Sound like an exaggeration? That's nothing, compared to the accusations being hurled in the bloody war between Republicans Bob Beauprez and Marc Holtzman. Both of them want to be governor of Colorado. They and their tribes will gather in Colorado Springs this weekend for the election-year ritual that determines whether they have enough support to get on the August primary ballot.
State assembly delegates will decide whether Holtzman's supporters are correct when they describe Beauprez, aka Both Ways Bob, as a draft-dodging, e-mail list-stealing, lying, free-spending poseur who never served his country but is willing to preen for photos wearing a military-esque flight suit.
And they'll decide if the Beauprez contingent is accurate with their characterization of Holtzman, aka Shorty, as a lying attack poodle who doctored photos of himself and Ronald Reagan, wasted the public's money and has no qualms about breaking the law.
This is how it's going so far. And it's only May.
In recent weeks, the liberal Colorado group Progress Now produced an entertaining video that takes us down a memory lane on which Beauprez, currently a U.S. congressman, would probably prefer not to travel. Specifically, the group wants to know why, as a young man, Beauprez played football, wrestled and majored in physical education and then avoided the draft with claims of an ulcer. (The video can be watched at progressnowaction.org.)
The GOP faithful both on and off the payroll have also been thwacking the machetes with gusto. On May 5, Holtzman campaign manager Dick Leggitt resigned after he admitted to giving false polling information to a reporter. Six days earlier, Beauprez campaign manager John Marshall actually issued a press release demanding his counterpart in the Holtzman camp be fired.
Marshall's manifesto didn't call out only Leggitt. It also outlined what Marshall called "factual evidence" of "a very troubling, very clear pattern of ethical abuse" by the candidate himself.
This "factual evidence" did not sit well with Jimmie H. Butler, a retired Air Force colonel and diehard Holtzman fan who lives in Colorado Springs. Four days after Marshall's hit piece was sent out, Butler responded in a mass e-mail of his own, point by point. Here are just two of them, to get the gist of what we very loosely call a discussion:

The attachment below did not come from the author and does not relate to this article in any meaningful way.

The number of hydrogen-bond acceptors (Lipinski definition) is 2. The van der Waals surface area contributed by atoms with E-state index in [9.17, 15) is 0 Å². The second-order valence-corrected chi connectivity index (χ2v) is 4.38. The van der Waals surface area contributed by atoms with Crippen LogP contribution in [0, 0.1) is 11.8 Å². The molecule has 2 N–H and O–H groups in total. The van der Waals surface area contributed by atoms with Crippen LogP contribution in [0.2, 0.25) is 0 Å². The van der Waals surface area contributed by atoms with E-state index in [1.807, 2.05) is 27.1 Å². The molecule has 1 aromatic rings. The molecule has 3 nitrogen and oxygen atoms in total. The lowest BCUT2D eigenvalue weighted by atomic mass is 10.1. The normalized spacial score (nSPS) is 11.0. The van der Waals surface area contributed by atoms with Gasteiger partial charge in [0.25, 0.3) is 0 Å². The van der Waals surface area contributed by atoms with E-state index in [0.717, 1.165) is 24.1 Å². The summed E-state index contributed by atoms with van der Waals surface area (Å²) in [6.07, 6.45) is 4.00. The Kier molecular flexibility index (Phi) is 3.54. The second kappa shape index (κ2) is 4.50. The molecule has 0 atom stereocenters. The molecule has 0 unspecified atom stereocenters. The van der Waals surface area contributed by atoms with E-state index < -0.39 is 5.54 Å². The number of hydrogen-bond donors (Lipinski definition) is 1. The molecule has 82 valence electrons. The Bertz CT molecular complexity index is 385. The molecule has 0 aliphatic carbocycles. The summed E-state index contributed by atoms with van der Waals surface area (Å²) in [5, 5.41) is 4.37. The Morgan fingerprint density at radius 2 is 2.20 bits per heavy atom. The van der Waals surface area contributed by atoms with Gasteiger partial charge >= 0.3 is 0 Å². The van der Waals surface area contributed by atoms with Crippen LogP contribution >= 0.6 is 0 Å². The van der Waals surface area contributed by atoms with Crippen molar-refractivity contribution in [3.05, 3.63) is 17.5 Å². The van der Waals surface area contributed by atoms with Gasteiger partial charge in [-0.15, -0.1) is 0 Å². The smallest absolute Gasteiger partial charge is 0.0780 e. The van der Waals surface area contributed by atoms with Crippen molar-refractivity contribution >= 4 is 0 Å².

John Marshall's claim: "Marc Holtzman doctored photos of himself with President Reagan and President Bush to try and pass himself off as taller to the voters of Colorado."
Jimmie H. Butler responds: "If that's among the best you can come up with, the congressman's record of achievements for the taxpayers of his district must be pretty skimpy as far as positive things to offer ... If I were advising the congressman on his campaign, I think I would have said something like, "Boss, if we don't want to look pretty silly, we probably should drop the accusation of him trying to look taller.'"
John Marshall's claim: "Marc Holtzman claims to be the victim of "private detectives' and "negative attacks' from Bob Beauprez, but the truth is that there is zero evidence of these claims ..."
Jimmie H. Butler responds: "As a retired military officer who lived happily in a culture where your word is your bond, I can't claim any real experience or expertise in writing political hit pieces. However, common sense would say that in Hit Pieces 101, surely they emphasize that you look pretty silly if you try to claim in a hit piece that you don't make negative attacks."
Marshall went on, accusing Holtzman of, among other things, engaging in illegal behavior. "Some people don't know how to tell the truth.Some people don't know how to lie. Marc Holtzman doesn't know the difference."
Butler responded, calling the attack "a shameful example of the politics of personal destruction practiced today by so many liberal democrats [sic]."
And on it goes. Chances are, both Holtzman and Beauprez will make it onto the Republican primary ballot one way or another. Get ready for a long, hot summer.